16GB is not very big, and you’ll likely see bet­ter re­sults with a 32GB or higher drive, but if you do that, you’re get­ting to­wards the price of a stand­alone SSD. If you’re on a bud­get and want an af­ford­able way to give your sys­tem a boost, we think its money well spent.


Let’s look at the two Crys­talDiskMark re­sults above. The one on the left shows the stor­age trans­fer speeds us­ing just the hard drive, while the one on the right shows the same spec sys­tem with Op­tane caching en­abled.

Th­ese re­sults are not just in an­other league — they’re in an­other sport. It’s em­bar­rass­ing re­ally, but the num­bers don’t lie. How does it ‘feel’ though? Well, the lap­top boot time is mas­sively im­proved. Dur­ing bootup with­out Op­tane en­abled, you can hear the hard drive go­ing crazy ac­cess­ing all those tiny files. Even af­ter reach­ing the Win­dows desk­top, there is some lag be­fore be­ing able to open an ap­pli­ca­tion such as a web browser. With Op­tane caching en­abled, th­ese delays are largely ab­sent.

Due to the small size of the drive, ac­tual test re­sults are highly vari­able as data gets moved on and off the cache drive quite reg­u­larly. Ev­ery­day fre­quently ac­cessed ap­pli­ca­tions, like a browser or spread­sheet, get quite a speedup, but some­thing re­quir­ing a large amount of space like a game sees lit­tle ben­e­fit. We tried open­ing and clos­ing Far Cry 5 a few times and we did see im­prove­ments, but do­ing so also flushes a lot of the cache, par­tic­u­larly core OS files, which is where the real ben­e­fits are to be found. This makes the 16GB drive we tested here best suited to an ev­ery­day in­ter­net/work/study/me­di­a­con­sump­tion ma­chine. Gamers us­ing a hard drive as their pri­mary stor­age should look to­wards a larger Op­tane cache drive, or take the slightly more ex­pen­sive op­tion: and grab an SSD ca­pa­ble of hold­ing en­tire games.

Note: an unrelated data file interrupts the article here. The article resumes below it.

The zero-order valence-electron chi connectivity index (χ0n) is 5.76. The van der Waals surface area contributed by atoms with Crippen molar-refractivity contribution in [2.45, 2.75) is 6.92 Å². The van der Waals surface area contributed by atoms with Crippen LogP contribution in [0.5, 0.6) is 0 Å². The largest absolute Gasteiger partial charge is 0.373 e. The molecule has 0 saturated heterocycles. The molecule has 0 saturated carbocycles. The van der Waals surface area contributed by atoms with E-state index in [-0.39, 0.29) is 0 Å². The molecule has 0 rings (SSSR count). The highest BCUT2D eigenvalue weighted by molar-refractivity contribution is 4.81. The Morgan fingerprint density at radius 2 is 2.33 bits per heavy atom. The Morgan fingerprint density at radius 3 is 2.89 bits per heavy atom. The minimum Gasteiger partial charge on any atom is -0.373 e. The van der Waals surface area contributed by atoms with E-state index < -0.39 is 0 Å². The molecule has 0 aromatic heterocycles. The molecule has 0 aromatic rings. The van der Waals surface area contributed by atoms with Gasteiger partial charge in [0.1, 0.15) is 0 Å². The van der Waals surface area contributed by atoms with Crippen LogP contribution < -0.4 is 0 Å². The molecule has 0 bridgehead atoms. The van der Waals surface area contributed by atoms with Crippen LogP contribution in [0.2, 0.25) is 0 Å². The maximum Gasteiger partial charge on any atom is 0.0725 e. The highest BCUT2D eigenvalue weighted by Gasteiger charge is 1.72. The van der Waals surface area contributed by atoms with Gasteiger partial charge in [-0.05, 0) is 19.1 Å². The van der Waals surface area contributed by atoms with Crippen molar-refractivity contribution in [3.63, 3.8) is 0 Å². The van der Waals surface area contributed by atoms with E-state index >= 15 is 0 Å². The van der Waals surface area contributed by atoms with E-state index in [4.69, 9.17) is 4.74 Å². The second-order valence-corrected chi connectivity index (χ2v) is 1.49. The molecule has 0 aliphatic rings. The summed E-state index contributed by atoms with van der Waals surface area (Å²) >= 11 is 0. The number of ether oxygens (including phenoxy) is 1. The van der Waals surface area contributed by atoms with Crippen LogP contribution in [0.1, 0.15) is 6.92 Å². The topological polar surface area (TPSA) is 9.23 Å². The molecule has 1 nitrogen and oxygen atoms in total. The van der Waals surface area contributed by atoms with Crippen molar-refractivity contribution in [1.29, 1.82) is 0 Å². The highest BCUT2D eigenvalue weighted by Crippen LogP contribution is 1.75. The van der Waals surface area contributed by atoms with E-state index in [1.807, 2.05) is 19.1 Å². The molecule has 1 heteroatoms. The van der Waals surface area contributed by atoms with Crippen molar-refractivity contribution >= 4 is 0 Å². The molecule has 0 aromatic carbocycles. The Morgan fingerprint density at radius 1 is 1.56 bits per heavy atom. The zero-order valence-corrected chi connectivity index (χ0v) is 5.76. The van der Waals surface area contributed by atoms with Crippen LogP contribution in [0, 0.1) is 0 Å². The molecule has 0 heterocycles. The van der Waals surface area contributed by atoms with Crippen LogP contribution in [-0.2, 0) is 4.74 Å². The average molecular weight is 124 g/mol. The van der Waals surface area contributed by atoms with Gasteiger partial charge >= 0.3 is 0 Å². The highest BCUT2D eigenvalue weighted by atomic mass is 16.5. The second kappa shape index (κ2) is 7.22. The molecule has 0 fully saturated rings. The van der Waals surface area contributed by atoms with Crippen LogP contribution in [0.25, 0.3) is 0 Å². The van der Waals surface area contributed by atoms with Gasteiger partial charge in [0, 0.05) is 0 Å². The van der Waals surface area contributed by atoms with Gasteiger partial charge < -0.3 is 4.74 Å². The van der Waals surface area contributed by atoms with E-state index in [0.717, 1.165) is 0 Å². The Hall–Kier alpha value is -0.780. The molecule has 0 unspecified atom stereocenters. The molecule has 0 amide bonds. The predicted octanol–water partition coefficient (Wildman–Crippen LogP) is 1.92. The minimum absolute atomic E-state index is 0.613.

Of course, Op­tane caching isn’t for ev­ery­one. If you’ve al­ready got an SSD, Op­tane won’t de­liver any tan­gi­ble ben­e­fit. If you’ve got a spare M.2 slot and the money to splurge on a de­cent ca­pac­ity NVMe SSD to hold all your data, do it. You’ll get bet­ter con­sis­tency un­der all op­er­at­ing con­di­tions, even though a small ca­pac­ity Op­tane cache drive can beat a mighty NVMe drive in some cir­cum­stances. Games re­quir­ing a lot of stor­age space will load faster and have faster level tran­si­tions when the en­tire game is on an SSD.

In the end, adding a small Op­tane cache drive is an af­ford­able way to speed up a sys­tem or lap­top that’s en­cum­bered by a HDD. A high ca­pac­ity SSD is ul­ti­mately still the way to go, but they cost a lot more than what a lit­tle Op­tane drive will cost. It’s a ter­rific, and un­der­ap­pre­ci­ated way to give your sys­tem a truly tan­gi­ble speedup with­out break­ing the bank.


Adding an In­tel Op­tane cache drive to your hard drive equipped PC or lap­top pro­vides an af­ford­able and sur­pris­ingly tan­gi­ble speedup.

Op­tane SSDs used as cache come in M. 2 form fac­tors.

But with an Op­tane cache, well, the re­sults speak for them­selves.

The HDD of­fers very poor per­for­mance.